Friday Night Hero: Salisbury's Pierre Jimenez
Published 12:00 am Thursday, September 4, 2008
By Nick Bowton
Salisbury’s defense fell apart last season when senior linebacker Brandon Clodfelter missed the second half of a loss to East Rowan with a shoulder injury.
The Hornets, however, are doing a much better job replacing Clodfelter this season. And Pierre Jimenez is a big reason why.
A 5-foot-11, 210-pound senior linebacker, Jimenez has emerged as a playmaker in the center of the Salisbury defense. He intercepted a pass in a season-opening victory against South Rowan two weeks ago, then intercepted another one Friday night against East Rowan.
“What we got right now is four or five guys giving us a lot of good snaps,” Salisbury coach Joe Pinyan said. “Pierre is the guy who’s been there the most.
“The key is he’s being a leader at a crucial time.”
Pinyan uses the word “crucial” because he has a young defense and wasn’t sure which players would embrace roles as leaders.
In Jimenez, Pinyan has found someone who, if nothing else, has shown a knack for making big plays.
Against South Rowan in the opener, Salisbury led 13-6 when the Raiders took the second-half kickoff and drove to the Salisbury 15-yard line. Jimenez ended that drive with an interception at the 10, reading the eyes of quarterback Blake Houston and stepping in front of a receiver.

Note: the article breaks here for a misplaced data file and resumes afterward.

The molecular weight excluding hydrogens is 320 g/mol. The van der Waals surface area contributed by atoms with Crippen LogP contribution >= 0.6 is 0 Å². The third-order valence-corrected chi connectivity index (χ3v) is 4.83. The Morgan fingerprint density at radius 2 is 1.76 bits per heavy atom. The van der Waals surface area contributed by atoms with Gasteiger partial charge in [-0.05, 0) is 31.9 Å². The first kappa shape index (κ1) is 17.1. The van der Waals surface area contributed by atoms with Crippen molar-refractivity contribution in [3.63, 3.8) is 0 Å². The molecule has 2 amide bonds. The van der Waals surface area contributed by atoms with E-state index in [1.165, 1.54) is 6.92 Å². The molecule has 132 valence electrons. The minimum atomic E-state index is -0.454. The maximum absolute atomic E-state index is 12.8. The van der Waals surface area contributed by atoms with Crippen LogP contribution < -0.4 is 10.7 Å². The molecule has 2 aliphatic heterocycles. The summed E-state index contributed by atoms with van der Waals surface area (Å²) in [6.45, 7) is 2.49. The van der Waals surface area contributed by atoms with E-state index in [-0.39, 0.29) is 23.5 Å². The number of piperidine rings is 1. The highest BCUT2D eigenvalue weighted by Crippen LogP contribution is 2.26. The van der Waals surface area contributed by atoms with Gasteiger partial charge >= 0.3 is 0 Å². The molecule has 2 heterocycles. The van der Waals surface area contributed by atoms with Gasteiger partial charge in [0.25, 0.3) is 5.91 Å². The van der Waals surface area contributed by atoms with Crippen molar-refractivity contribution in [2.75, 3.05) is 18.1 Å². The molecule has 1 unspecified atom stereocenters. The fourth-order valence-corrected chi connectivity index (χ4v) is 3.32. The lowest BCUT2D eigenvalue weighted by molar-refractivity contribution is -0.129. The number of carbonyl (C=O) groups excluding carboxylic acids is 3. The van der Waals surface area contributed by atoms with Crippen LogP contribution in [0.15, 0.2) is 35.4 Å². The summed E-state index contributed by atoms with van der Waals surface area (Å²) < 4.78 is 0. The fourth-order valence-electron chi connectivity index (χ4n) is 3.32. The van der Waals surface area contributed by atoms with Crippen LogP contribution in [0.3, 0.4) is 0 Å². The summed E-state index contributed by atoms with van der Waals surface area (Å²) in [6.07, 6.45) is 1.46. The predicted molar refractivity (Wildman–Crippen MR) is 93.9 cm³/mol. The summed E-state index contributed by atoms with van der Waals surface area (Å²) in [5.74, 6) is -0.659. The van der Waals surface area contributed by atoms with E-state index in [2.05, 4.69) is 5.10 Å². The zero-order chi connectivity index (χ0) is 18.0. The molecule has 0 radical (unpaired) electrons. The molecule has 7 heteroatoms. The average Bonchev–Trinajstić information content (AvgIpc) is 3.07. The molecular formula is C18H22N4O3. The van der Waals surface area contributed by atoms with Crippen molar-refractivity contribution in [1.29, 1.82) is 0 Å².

He even showed some speed after the turnover, producing a 30-yard return.
Jimenez’s second interception proved just as important. Pinyan, in fact, called it one of the most important plays in Salisbury’s 35-6 victory against East.
The Mustangs, who beat Salisbury 42-21 last season, had momentum Friday when they scored a touchdown to get within 8-6 and stopped Salisbury on the ensuing drive. East was driving again when Jimenez intercepted a Marquise Weddington pass in the second quarter. The Hornets went on to win 35-6.
“I figured I was gonna have a pretty good season this year,” Jimenez said. “I felt like it was my turn. … But it was surprising to have one (interception) in the first game, one in the second game.”
Jimenez’s early success has helped Salisbury to allow just 20 points heading into its third game tonight. The play of defensive linemen Kiontae Rankin (6-4, 385) and Jason Hayes (6-3, 285), has helped too.
“It makes it easier for me to make a play,” Jimenez said. “I can shoot straight through with big Kiontae in front of me. It makes it a lot easier.”
If Rankin keeps causing havoc on the line and Jimenez keeps intercepting passes, Pinyan’s concerns about a young defense should ease as the season progresses. Salisbury might not have a Clodfelter on this team, but it has a linebacker in Jimenez who is a serviceable replacement.
Jimenez also keeps the atmosphere light-hearted.
“He is a jokester,” Pinyan said. “But if you’re playing this game and not having fun, you need to get out of it. He’s having fun.”
How could he not be? Jimenez’s team is 2-0, and he’s averaging an interception per game. He’s enjoying every bit of it.
“I try to be friendly with everybody,” he said. “But on the field I know it’s not joking time.”